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# computing powers by repeated squaring

From time to time, there arise occasions where one wants to raise a number to a large integer power. While one can compute $x^{n}$ by multiplying $x$ by itself $n$ times, not only does this entail a large expenditure of effort when $n$ is large, but roundoff errors can accumulate. A more efficient approach is to first rise $x$ to powers of two by successive squaring, then multiply to obtain $x^{n}$. This procedure will now be explained by computing $1.08145^{{187}}$.

The first step is to express $n$ as a sum of powers of two, i.e. in base 2. In our example, we have $187=1+2+8+16+32+128$.

By the basic properties of exponentiation, we therefore have $x^{{187}}=x\cdot x^{2}\cdot x^{8}\cdot x^{{16}}\cdot x^{{32}}\cdot x^{{128}}$.

The next step is to raise 1.08145 to powers of two, which we accomplish by repeatedly squaring like so: (In order to guard against roundoff error, we work with more decimal places than needed and round off at the end of the computation.)

$\displaystyle x$ | $\displaystyle=1.08145$ | ||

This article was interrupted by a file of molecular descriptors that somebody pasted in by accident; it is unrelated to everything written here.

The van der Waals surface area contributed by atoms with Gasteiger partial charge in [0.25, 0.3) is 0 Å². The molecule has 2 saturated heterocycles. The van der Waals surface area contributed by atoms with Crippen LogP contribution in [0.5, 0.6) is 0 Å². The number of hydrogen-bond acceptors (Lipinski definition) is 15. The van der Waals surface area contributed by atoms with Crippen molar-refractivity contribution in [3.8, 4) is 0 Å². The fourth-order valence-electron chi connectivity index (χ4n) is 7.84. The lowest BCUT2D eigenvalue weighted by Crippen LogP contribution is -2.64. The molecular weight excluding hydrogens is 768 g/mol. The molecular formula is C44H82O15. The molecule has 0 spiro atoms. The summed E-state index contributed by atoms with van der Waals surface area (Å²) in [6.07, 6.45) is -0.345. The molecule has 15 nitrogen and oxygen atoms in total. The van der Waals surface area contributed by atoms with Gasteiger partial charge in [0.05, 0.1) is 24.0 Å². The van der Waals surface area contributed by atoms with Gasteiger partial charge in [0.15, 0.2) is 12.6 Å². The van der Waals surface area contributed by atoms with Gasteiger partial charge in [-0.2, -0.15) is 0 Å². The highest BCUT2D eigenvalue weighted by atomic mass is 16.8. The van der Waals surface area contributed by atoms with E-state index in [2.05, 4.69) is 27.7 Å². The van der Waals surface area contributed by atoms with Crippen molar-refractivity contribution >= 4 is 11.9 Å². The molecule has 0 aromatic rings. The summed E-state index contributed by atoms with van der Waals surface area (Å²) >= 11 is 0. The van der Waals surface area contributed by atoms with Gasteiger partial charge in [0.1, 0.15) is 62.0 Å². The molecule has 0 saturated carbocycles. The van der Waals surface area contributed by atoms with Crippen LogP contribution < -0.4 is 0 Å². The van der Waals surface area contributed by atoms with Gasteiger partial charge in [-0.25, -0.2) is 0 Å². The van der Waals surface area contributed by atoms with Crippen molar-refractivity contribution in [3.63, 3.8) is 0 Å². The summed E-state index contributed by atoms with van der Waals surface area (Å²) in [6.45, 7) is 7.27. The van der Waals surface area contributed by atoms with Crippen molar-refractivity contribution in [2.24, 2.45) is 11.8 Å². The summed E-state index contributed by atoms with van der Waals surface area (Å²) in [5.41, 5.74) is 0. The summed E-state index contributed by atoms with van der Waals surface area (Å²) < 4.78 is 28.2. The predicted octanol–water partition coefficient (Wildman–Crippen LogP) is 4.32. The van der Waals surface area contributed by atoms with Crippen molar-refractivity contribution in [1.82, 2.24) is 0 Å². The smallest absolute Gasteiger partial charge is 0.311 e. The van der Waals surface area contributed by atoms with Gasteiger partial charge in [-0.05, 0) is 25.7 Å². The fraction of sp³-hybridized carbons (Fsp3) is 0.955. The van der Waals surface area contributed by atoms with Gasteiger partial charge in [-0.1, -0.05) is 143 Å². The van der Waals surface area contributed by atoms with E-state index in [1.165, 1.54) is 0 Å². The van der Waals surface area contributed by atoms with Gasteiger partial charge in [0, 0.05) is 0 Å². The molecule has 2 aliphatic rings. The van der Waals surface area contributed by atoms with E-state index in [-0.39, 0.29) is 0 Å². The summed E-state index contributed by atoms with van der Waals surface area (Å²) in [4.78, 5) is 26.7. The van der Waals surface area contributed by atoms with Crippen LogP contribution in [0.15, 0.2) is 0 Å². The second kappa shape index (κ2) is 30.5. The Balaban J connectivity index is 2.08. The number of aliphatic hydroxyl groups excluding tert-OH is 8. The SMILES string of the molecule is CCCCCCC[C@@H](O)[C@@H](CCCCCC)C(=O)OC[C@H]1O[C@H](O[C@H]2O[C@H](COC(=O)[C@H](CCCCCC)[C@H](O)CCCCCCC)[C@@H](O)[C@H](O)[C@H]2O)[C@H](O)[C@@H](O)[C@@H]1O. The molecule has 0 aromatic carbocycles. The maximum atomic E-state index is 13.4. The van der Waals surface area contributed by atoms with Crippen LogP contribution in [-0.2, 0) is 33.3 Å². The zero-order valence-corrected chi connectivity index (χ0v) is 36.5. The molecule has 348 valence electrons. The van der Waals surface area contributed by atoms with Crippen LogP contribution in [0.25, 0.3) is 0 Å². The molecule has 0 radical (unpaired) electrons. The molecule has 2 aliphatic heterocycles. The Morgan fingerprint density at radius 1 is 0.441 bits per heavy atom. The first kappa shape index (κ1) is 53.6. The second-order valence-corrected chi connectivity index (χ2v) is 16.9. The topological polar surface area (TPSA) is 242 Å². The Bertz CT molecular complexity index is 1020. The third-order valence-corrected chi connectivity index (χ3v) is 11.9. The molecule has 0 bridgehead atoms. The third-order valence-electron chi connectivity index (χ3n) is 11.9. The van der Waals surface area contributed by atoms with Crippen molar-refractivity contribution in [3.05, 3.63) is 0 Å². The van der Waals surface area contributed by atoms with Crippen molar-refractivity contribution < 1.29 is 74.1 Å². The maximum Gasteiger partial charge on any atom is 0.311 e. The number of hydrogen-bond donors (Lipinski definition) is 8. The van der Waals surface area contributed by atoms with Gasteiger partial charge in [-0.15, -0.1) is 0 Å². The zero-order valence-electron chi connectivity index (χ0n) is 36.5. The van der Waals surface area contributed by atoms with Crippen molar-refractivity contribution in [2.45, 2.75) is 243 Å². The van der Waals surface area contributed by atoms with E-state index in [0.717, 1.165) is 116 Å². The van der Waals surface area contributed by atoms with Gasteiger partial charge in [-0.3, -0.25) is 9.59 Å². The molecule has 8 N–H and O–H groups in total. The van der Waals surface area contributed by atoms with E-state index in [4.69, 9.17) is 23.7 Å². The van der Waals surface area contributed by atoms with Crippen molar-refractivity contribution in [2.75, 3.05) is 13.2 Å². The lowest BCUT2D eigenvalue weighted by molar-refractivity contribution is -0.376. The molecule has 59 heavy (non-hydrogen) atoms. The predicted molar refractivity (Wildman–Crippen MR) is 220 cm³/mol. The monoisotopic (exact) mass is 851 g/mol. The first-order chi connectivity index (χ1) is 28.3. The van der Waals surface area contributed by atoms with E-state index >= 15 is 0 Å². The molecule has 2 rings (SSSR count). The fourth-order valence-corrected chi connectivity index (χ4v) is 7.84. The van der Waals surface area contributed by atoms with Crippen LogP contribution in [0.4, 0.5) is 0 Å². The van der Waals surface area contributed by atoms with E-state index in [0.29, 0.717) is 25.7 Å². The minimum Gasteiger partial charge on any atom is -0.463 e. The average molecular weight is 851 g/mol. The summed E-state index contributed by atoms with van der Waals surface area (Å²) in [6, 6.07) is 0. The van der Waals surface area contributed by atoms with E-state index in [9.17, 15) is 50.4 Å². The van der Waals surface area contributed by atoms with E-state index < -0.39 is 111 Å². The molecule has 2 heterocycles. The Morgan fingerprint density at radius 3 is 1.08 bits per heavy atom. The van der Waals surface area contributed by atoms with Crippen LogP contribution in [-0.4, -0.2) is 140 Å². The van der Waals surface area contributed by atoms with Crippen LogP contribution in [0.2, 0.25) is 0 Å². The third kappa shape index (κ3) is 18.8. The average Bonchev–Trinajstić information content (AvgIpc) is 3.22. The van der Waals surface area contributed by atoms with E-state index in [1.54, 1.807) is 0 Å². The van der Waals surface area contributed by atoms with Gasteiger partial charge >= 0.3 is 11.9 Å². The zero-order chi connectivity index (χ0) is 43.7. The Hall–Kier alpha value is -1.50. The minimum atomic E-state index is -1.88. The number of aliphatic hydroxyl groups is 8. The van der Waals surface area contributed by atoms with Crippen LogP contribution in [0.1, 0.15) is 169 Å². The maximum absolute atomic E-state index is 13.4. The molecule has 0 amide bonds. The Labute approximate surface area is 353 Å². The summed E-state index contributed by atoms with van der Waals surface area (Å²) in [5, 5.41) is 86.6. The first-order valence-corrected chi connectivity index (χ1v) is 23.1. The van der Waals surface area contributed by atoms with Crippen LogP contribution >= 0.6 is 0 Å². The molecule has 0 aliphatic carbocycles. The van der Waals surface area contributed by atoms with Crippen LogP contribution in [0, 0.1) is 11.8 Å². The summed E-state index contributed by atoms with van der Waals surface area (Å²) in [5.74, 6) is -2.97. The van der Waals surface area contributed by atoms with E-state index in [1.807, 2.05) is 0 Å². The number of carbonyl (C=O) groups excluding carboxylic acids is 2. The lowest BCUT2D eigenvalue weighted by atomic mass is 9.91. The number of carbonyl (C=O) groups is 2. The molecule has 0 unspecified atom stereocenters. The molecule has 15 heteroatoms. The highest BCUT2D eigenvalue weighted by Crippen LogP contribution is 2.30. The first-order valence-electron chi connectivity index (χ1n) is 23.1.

$\displaystyle x^{2}$ | $\displaystyle=1.1695341$ | ||

$\displaystyle x^{4}$ | $\displaystyle=(x^{2})^{2}=1.1695341^{2}=1.3678100$ | ||

$\displaystyle x^{8}$ | $\displaystyle=(x^{4})^{2}=1.3678100^{2}=1.8709042$ | ||

$\displaystyle x^{{16}}$ | $\displaystyle=(x^{8})^{2}=1.8709042^{2}=3.5002825$ | ||

$\displaystyle x^{{32}}$ | $\displaystyle=(x^{{16}})^{2}=3.5002825^{2}=12.251978$ | ||

$\displaystyle x^{{64}}$ | $\displaystyle=(x^{{32}})^{2}=12.251978^{2}=150.110965$ | ||

$\displaystyle x^{{128}}$ | $\displaystyle=(x^{{64}})^{2}=150.110965^{2}=26523642.95$ |

Finally, we multiply together the appropriate powers to obtain our answer:

$1.08145\cdot 1.1695341\cdot 1.8709042\cdot 3.5002825\cdot 12.251978\cdot 26523% 642.95=2691617615$ |

Hence, we compute $1.08145^{{187}}=2.69162\times 10^{9}$.

Note that this computation involved only 12 multiplications as opposed to 186 multiplications. More generally, we will require $\log_{2}n$ repeated squarings and up to $\log_{2}n$ multiplications of the repeated squares, or a total of between $\log_{2}n$ and $2\log_{2}n$ multiplications to compute $x^{n}$ this way.

More generally, the same method can be used to compute $x^{n}$ when $x$ is a complex number or a matrix, or something even more general, such as an element of a group. Thus this approach can be adapted to computing exponentials and trigonometric functions, numerical approximation of differential equation, and the like.

## Mathematics Subject Classification

65B99*no label found*

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